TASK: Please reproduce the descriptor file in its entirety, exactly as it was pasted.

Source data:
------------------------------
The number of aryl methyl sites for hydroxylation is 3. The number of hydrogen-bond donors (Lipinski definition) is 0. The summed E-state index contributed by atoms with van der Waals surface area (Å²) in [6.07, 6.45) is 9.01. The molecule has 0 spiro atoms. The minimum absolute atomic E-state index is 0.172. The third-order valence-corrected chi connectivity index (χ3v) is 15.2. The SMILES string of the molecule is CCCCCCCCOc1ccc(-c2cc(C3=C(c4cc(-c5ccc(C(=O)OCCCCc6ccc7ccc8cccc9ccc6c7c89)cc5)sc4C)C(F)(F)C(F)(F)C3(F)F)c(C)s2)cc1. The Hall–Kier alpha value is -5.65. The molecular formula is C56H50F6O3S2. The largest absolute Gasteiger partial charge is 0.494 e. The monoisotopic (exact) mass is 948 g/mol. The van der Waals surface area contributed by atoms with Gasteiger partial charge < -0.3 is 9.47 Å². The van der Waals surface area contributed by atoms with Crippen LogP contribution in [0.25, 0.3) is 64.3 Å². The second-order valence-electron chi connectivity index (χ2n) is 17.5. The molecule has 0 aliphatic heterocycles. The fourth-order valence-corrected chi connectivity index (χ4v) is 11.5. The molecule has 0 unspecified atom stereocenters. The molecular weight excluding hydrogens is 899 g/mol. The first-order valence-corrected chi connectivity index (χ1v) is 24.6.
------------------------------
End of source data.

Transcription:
The number of aryl methyl sites for hydroxylation is 3. The number of hydrogen-bond donors (Lipinski definition) is 0. The summed E-state index contributed by atoms with van der Waals surface area (Å²) in [6.07, 6.45) is 9.01. The molecule has 0 spiro atoms. The minimum absolute atomic E-state index is 0.172. The third-order valence-corrected chi connectivity index (χ3v) is 15.2. The SMILES string of the molecule is CCCCCCCCOc1ccc(-c2cc(C3=C(c4cc(-c5ccc(C(=O)OCCCCc6ccc7ccc8cccc9ccc6c7c89)cc5)sc4C)C(F)(F)C(F)(F)C3(F)F)c(C)s2)cc1. The Hall–Kier alpha value is -5.65. The molecular formula is C56H50F6O3S2. The largest absolute Gasteiger partial charge is 0.494 e. The monoisotopic (exact) mass is 948 g/mol. The van der Waals surface area contributed by atoms with Gasteiger partial charge < -0.3 is 9.47 Å². The van der Waals surface area contributed by atoms with Crippen LogP contribution in [0.25, 0.3) is 64.3 Å². The second-order valence-electron chi connectivity index (χ2n) is 17.5. The molecule has 0 aliphatic heterocycles. The fourth-order valence-corrected chi connectivity index (χ4v) is 11.5. The molecule has 0 unspecified atom stereocenters. The molecular weight excluding hydrogens is 899 g/mol. The first-order valence-corrected chi connectivity index (χ1v) is 24.6.